Virtual Memories Show 270:
Ilana C. Myer

“The writing has a plan, and it does whatever it wants with me.”

Fresh from her book tour, Ilana C. Myer joins the show to talk about her new novel, Fire Dance (Tor). We get into the jump she made for her second book, the process of crossing Celtic poets with troubadours and Mediterranean aesthetics and mythology as part of her world-building, the challenge of seducing the reader, why she writes fantasy instead of history, and her fixation on “books with magic in them” as a kid. We also get into how she balances life in Israel and the US, her process of self-discovery and her religious epiphany in a college astronomy class, the challenge of shutting out social media voices while keeping up a strong Twitter presence, and more! Give it a listen! And go buy Fire Dance (and Ilana’s first novel Last Song Before Night)!

“Without our history, without our traditions, who are we? I refuse to be someone who doesn’t have an identity.”

“You can’t predict how people will respond to the work. To retain my sanity and creative integrity, I had to not pay attention to the responses, even the positive ones.”

Enjoy the conversation! Then check out the archives for more great episodes!

Lots of ways to follow The Virtual Memories Show! iTunes, Twitter, Instagram, Facebook, Tumblr, and RSS!

About our Guest

Ilana C. Myer has worked as a journalist in Jerusalem and a cultural critic for various publications. As Ilana Teitelbaum she has written book reviews and critical essays for The Globe and Mail, the Los Angeles Review of Books, Salon, and the Huffington Post. Last Song Before Night was her first novel, followed by Fire Dance. She lives in New York.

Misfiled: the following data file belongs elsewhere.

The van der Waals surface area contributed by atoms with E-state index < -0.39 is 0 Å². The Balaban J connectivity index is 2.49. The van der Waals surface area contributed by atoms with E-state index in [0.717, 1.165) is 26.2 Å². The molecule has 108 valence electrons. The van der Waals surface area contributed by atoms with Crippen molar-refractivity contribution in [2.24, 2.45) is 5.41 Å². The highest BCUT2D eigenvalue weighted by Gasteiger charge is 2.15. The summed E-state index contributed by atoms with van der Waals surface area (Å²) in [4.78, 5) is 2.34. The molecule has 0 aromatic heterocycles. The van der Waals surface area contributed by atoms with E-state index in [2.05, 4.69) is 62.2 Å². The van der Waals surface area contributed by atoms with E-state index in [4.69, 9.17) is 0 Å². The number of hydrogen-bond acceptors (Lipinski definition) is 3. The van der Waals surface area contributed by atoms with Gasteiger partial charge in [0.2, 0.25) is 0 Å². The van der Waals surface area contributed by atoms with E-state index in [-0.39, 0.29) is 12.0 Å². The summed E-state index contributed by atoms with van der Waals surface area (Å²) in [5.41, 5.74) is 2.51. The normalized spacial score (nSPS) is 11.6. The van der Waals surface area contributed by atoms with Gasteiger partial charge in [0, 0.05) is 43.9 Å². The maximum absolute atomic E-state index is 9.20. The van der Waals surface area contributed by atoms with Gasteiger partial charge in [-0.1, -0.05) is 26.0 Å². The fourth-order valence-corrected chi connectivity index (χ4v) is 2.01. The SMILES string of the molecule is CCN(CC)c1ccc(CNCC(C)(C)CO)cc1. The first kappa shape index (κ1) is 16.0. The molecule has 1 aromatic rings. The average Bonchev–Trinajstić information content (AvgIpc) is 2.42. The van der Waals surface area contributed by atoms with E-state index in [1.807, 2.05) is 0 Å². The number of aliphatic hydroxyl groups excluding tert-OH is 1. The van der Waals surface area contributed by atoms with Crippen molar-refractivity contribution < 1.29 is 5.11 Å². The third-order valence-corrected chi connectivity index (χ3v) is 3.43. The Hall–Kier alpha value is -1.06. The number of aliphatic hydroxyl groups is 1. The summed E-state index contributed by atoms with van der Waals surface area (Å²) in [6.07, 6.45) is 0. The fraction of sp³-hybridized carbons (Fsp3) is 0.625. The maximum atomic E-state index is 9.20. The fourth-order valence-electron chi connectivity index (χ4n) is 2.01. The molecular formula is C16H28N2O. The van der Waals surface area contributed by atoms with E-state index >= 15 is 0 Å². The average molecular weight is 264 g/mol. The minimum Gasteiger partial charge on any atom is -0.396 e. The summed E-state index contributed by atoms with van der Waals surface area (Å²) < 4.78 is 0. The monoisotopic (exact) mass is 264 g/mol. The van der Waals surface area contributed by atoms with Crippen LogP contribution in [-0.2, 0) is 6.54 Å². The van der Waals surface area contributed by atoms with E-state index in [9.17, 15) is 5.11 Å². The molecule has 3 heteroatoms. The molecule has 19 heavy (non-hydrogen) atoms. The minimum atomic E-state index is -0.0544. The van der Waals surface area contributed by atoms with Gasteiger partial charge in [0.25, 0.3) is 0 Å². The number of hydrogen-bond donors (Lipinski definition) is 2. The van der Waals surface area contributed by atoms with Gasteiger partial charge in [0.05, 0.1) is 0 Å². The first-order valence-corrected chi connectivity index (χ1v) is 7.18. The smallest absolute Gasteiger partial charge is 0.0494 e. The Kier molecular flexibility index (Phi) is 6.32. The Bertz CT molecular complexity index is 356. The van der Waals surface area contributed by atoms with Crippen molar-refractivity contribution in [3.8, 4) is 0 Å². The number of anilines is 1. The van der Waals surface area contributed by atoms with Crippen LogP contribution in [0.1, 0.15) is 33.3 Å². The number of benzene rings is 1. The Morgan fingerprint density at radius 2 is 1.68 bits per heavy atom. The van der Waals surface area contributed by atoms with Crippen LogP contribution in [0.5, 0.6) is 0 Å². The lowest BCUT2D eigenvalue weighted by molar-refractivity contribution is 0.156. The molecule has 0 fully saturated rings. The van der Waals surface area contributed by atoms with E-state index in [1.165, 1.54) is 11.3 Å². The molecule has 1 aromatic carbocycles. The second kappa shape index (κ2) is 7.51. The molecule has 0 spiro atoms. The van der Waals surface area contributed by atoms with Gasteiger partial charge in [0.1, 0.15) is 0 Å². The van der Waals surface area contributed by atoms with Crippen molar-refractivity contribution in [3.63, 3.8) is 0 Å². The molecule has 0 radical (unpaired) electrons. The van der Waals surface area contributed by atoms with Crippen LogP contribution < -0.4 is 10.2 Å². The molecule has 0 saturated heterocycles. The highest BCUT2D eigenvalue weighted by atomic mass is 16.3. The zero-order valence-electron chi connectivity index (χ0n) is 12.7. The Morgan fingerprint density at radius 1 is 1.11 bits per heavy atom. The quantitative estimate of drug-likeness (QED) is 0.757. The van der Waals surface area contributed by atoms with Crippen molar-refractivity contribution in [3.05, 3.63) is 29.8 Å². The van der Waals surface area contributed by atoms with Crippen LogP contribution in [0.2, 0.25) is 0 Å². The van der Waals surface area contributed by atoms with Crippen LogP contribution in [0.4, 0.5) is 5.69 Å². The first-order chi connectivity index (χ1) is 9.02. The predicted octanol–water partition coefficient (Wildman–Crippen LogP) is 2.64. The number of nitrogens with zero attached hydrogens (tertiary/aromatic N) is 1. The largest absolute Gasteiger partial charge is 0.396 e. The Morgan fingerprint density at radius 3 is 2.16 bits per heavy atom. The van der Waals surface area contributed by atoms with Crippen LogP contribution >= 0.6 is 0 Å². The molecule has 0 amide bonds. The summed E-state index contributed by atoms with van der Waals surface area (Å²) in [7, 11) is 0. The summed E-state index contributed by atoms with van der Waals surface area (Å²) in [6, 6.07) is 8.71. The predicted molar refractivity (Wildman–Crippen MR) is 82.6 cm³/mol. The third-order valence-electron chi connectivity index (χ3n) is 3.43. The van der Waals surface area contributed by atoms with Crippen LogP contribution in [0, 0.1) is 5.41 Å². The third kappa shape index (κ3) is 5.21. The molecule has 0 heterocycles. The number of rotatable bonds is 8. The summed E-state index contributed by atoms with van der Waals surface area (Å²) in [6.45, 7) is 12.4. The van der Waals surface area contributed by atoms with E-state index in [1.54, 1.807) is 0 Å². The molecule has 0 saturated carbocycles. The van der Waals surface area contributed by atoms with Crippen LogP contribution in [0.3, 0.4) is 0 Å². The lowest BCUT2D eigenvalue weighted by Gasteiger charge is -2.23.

Credits: This episode’s music is Nothing’s Gonna Bring Me Down by David Baerwald, used with permission from the artist. The conversation was recorded at Ilana’s home on a pair of Blue enCORE 200 Microphones feeding into a Zoom H5 digital recorder. I recorded the intro and outro on a Heil PR-40 Dynamic Studio Recording Microphone feeding into a Cloudlifter CL-1 and a Mackie Onyx Blackjack 2×2 USB Recording Interface. All processing and editing done in Adobe Audition CC. Photo of Ms. Myer by Ezra Butler, so it’s not on my instagram.

Virtual Memories Show 267:
JJ Sedelmaier

“Parody is a wonderful realm to work in, because you get to do a technique but you get to use it as a device beyond what it was developed for. You can speak two languages at the same time.”